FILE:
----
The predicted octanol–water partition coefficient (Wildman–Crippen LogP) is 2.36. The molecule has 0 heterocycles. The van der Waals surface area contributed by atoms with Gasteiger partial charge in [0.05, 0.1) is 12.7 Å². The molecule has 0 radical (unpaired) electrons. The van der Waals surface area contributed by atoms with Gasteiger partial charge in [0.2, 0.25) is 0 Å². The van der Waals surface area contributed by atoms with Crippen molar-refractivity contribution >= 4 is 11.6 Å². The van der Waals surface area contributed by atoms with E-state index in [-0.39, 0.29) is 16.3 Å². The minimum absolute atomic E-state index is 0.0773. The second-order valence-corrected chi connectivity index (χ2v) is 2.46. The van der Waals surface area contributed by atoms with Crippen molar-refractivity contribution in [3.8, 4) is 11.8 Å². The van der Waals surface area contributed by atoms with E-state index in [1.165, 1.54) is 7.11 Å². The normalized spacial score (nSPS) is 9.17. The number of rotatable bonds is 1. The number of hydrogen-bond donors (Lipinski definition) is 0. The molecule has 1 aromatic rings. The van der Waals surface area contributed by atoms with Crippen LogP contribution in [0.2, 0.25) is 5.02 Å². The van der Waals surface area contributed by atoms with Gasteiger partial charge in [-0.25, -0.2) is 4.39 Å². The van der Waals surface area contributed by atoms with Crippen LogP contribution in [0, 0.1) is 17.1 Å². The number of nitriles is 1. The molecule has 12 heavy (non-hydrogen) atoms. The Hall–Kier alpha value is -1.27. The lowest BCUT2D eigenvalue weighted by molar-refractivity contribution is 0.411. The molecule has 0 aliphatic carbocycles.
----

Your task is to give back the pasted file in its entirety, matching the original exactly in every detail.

The predicted octanol–water partition coefficient (Wildman–Crippen LogP) is 2.36. The molecule has 0 heterocycles. The van der Waals surface area contributed by atoms with Gasteiger partial charge in [0.05, 0.1) is 12.7 Å². The molecule has 0 radical (unpaired) electrons. The van der Waals surface area contributed by atoms with Gasteiger partial charge in [0.2, 0.25) is 0 Å². The van der Waals surface area contributed by atoms with Crippen molar-refractivity contribution >= 4 is 11.6 Å². The van der Waals surface area contributed by atoms with E-state index in [-0.39, 0.29) is 16.3 Å². The minimum absolute atomic E-state index is 0.0773. The second-order valence-corrected chi connectivity index (χ2v) is 2.46. The van der Waals surface area contributed by atoms with Crippen molar-refractivity contribution in [3.8, 4) is 11.8 Å². The van der Waals surface area contributed by atoms with E-state index in [1.165, 1.54) is 7.11 Å². The normalized spacial score (nSPS) is 9.17. The number of rotatable bonds is 1. The number of hydrogen-bond donors (Lipinski definition) is 0. The molecule has 1 aromatic rings. The van der Waals surface area contributed by atoms with Crippen LogP contribution in [0.2, 0.25) is 5.02 Å². The van der Waals surface area contributed by atoms with Gasteiger partial charge in [-0.25, -0.2) is 4.39 Å². The van der Waals surface area contributed by atoms with Crippen LogP contribution in [0, 0.1) is 17.1 Å². The number of nitriles is 1. The molecule has 12 heavy (non-hydrogen) atoms. The Hall–Kier alpha value is -1.27. The lowest BCUT2D eigenvalue weighted by molar-refractivity contribution is 0.411. The molecule has 0 aliphatic carbocycles.